[CrossRef] [PubMed]

Lee, M. P.

R. Kienle, M. P. Lee, and K. Kohse-Höinghaus, “A detailed rate equation model for the simulation of energy transfer in OH laser-induced fluorescence,” Appl. Phys. B 62, 583–599 (1996).
[CrossRef]

Lucht, R. P.

T. A. Reichardt and R. P. Lucht, “Resonant degenerate four-wave mixing spectroscopy of transitions with degenerate energy levels: saturation and polarization effects,” J. Chem. Phys. 111, 10008–10020 (1999).
[CrossRef]

R. P. Lucht, R. L. Farrow, and D. J. Rakestraw, “Saturation effects in gas-phase degenerate four-wave mixing spectroscopy: nonperturbative calculations,” J. Opt. Soc. Am. B 10, 1508–1520 (1993).
[CrossRef]

R. P. Lucht, R. Trebino, and L. A. Rahn, “Resonant multiwave mixing spectra of gas-phase sodium: nonperturbative calculations,” Phys. Rev. A 45, 8209–8227 (1992).
[CrossRef] [PubMed]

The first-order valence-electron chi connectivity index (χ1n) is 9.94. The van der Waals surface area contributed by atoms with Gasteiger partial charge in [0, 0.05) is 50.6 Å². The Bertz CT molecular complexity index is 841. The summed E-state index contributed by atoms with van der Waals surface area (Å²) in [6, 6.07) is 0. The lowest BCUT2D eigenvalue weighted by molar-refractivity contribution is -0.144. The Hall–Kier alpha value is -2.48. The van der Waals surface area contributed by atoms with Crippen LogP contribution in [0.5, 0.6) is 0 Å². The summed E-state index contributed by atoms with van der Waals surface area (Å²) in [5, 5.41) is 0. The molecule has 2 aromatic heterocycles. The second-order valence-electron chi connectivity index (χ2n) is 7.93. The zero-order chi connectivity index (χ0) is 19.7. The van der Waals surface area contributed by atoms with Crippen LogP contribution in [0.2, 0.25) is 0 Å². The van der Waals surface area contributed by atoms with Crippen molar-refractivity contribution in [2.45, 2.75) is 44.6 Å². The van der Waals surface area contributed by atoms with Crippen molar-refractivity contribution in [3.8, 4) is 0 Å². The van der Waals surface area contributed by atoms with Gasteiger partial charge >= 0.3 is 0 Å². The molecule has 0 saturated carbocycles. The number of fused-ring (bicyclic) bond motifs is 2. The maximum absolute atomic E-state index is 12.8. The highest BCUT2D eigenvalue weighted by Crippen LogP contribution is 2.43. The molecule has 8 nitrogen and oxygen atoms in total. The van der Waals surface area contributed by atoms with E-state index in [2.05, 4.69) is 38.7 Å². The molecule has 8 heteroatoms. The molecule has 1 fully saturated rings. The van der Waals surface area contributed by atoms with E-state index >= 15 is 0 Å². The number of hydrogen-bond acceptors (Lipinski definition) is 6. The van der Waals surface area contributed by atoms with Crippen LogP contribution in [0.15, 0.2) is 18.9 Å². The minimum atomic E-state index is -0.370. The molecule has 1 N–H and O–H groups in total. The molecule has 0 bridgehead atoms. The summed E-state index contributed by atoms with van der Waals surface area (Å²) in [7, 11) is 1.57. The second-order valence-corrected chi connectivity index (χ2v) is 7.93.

McCall, S. L.

S. L. McCall and E. L. Hahn, “Self-induced transparency,” Phys. Rev. 183, 457–485 (1969).
[CrossRef]

Ossler, F.

F. Ossler and M. Aldén, “Measurements of picosecond laser induced fluorescence from gas phase 3-pentanone and acetone: implications to combustion diagnostics,” Appl. Phys. B 64, 493–502 (1997).
[CrossRef]

Pack, S. D.

M. W. Renfro, S. D. Pack, G. B. King, and N. M. Laurendeau, “A pulse-pileup correction procedure for rapid measurements of hydroxyl concentrations using picosecond time-resolved laser-induced fluorescence,” Appl. Phys. B 69, 137–146 (1999).
[CrossRef]

Partridge Jr., W. P.

Rabi, I. I.

I. I. Rabi, “Space quantization in a gyrating magnetic field,” Phys. Rev. 51, 652–654 (1937).
[CrossRef]

Rahn, L. A.

R. P. Lucht, R. Trebino, and L. A. Rahn, “Resonant multiwave mixing spectra of gas-phase sodium: nonperturbative calculations,” Phys. Rev. A 45, 8209–8227 (1992).
[CrossRef] [PubMed]

Rakestraw, D. J.

Reichardt, T. A.

T. A. Reichardt and R. P. Lucht, “Resonant degenerate four-wave mixing spectroscopy of transitions with degenerate energy levels: saturation and polarization effects,” J. Chem. Phys. 111, 10008–10020 (1999).
[CrossRef]

Renfro, M. W.